Just moments after Ariana Grande finished the final song of her May 22, 2017 concert at Manchester Arena, a suicide bomber detonated an explosion on the premises, killing 22 concertgoers and injuring 116 more.
ISIS claimed responsibility for what was the deadliest act of terrorism in Britain since the 2005 London metro bombings. A scene of youthful fun turned to panic and violence as shrapnel and fire tore through the crowd pouring out of the Arena’s busiest exit.
Witnesses said they heard an explosion and saw a flash of light. Some were knocked down by the blast, while others scrambled for safety in the chaos. Frantic parents, family members, and friends began what would be an hours-long search for their children, and those from whom they had been separated when the rush to safety began.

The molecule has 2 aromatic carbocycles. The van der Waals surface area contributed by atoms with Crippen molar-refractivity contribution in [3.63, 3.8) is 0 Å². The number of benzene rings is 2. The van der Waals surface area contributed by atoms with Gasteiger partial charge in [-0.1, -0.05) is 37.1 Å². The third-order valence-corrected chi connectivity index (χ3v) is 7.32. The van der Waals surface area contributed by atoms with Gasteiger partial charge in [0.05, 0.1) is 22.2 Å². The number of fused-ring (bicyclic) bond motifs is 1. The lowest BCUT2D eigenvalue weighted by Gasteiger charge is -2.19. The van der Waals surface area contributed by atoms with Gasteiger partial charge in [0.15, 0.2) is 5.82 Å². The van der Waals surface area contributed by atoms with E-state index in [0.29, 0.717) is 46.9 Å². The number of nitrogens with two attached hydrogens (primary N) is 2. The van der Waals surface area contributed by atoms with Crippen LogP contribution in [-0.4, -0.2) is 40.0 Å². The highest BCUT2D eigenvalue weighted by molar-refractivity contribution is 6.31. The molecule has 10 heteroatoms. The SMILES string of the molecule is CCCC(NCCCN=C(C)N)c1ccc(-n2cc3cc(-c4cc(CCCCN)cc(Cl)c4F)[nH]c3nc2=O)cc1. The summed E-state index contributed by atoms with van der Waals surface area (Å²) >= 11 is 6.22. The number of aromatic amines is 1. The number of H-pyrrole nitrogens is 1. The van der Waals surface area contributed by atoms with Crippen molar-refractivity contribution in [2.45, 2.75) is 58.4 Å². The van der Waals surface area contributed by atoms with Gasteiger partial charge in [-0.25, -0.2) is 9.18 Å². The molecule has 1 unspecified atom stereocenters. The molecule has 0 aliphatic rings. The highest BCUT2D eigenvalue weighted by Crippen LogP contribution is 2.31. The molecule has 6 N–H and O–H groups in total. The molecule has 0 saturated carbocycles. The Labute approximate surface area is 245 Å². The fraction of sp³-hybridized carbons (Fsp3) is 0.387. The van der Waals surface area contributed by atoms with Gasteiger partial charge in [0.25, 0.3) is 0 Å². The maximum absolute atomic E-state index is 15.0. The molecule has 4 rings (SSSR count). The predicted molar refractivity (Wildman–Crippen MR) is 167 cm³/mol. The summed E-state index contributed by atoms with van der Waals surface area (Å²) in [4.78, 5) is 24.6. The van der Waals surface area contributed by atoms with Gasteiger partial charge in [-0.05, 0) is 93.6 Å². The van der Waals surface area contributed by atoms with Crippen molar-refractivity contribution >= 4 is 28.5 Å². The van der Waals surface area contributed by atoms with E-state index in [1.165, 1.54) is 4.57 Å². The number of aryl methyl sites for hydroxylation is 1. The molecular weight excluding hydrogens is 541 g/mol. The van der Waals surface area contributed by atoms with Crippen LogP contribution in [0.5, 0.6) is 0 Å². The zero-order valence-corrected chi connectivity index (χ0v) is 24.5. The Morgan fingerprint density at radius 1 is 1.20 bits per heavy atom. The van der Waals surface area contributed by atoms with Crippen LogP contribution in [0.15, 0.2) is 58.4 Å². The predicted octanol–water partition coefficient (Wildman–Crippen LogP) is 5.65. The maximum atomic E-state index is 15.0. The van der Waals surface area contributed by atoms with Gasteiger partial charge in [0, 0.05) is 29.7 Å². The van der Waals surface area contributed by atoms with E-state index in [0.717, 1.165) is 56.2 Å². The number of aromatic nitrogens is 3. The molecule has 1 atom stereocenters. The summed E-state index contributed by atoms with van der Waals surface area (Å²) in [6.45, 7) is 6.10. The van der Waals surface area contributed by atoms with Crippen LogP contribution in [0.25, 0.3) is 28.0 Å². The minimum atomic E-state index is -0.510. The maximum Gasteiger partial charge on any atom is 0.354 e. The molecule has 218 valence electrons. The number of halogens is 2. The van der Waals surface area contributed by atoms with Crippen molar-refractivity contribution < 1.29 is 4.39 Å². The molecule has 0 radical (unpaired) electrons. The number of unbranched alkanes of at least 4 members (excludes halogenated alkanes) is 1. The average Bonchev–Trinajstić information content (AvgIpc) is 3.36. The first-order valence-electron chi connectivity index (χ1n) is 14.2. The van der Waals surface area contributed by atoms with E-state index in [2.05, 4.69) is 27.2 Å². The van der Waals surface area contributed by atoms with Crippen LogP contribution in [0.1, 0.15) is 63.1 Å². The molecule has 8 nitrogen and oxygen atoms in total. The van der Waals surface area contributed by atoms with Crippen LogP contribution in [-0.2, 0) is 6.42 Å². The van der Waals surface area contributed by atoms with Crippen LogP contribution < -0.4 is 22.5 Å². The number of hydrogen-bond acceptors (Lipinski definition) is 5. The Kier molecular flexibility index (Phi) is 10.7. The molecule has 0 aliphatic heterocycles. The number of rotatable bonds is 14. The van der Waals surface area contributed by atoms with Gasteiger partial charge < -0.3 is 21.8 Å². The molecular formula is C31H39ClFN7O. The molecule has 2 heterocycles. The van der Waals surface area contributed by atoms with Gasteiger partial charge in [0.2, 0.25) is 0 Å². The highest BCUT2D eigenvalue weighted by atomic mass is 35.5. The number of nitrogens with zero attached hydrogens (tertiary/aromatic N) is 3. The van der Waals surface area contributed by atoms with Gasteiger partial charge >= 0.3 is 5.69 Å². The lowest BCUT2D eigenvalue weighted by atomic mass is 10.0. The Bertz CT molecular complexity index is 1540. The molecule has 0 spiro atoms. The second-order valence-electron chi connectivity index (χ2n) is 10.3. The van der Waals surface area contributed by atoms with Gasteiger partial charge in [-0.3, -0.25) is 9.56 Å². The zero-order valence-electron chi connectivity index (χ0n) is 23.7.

Others took to social media with photos of their loved ones, using #manchesterarena to ask if any of them had been seen alive after the explosion. More than 240 emergency calls were made; 60 ambulances and 400 police officers helped in the search.
The youngest victim was 8-year-old Lancashire native Saffie Roussos. The attacker was later revealed to be 22-year-old Salman Abedi, a Manchester native of Libyan descent whom investigators believe was radicalized after spending time in Libya in 2011.
Although he was known to British security services, he was not part of any active terrorist investigation at the time of the bombing. Evidence shows that others, including Abedi’s brother, were aware of his plans, and may have helped to carry them out.
Just after the attack, Grande tweeted: “from the bottom of my heart, I am so so sorry. I don’t have words.” Eleven days later, she returned to Manchester, visiting wounded fans and victims’ families.